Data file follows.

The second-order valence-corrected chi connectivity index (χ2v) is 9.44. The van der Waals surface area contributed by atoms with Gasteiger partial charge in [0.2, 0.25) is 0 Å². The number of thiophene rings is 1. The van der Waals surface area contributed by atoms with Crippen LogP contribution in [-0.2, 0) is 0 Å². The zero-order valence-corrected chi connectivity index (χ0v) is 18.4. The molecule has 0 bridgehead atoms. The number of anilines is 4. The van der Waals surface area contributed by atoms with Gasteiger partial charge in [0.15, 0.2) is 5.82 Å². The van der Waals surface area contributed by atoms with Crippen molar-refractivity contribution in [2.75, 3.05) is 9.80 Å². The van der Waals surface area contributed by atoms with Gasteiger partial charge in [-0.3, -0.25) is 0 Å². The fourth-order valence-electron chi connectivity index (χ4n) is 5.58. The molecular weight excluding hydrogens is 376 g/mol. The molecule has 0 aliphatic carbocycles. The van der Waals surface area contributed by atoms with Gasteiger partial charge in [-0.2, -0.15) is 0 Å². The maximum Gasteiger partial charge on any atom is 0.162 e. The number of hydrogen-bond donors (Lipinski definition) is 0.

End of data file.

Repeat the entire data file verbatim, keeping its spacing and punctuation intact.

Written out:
The second-order valence-corrected chi connectivity index (χ2v) is 9.44. The van der Waals surface area contributed by atoms with Gasteiger partial charge in [0.2, 0.25) is 0 Å². The number of thiophene rings is 1. The van der Waals surface area contributed by atoms with Crippen LogP contribution in [-0.2, 0) is 0 Å². The zero-order valence-corrected chi connectivity index (χ0v) is 18.4. The molecule has 0 bridgehead atoms. The number of anilines is 4. The van der Waals surface area contributed by atoms with Gasteiger partial charge in [0.15, 0.2) is 5.82 Å². The van der Waals surface area contributed by atoms with Crippen molar-refractivity contribution in [2.75, 3.05) is 9.80 Å². The van der Waals surface area contributed by atoms with Gasteiger partial charge in [-0.3, -0.25) is 0 Å². The fourth-order valence-electron chi connectivity index (χ4n) is 5.58. The molecular weight excluding hydrogens is 376 g/mol. The molecule has 0 aliphatic carbocycles. The van der Waals surface area contributed by atoms with Gasteiger partial charge in [-0.2, -0.15) is 0 Å². The maximum Gasteiger partial charge on any atom is 0.162 e. The number of hydrogen-bond donors (Lipinski definition) is 0.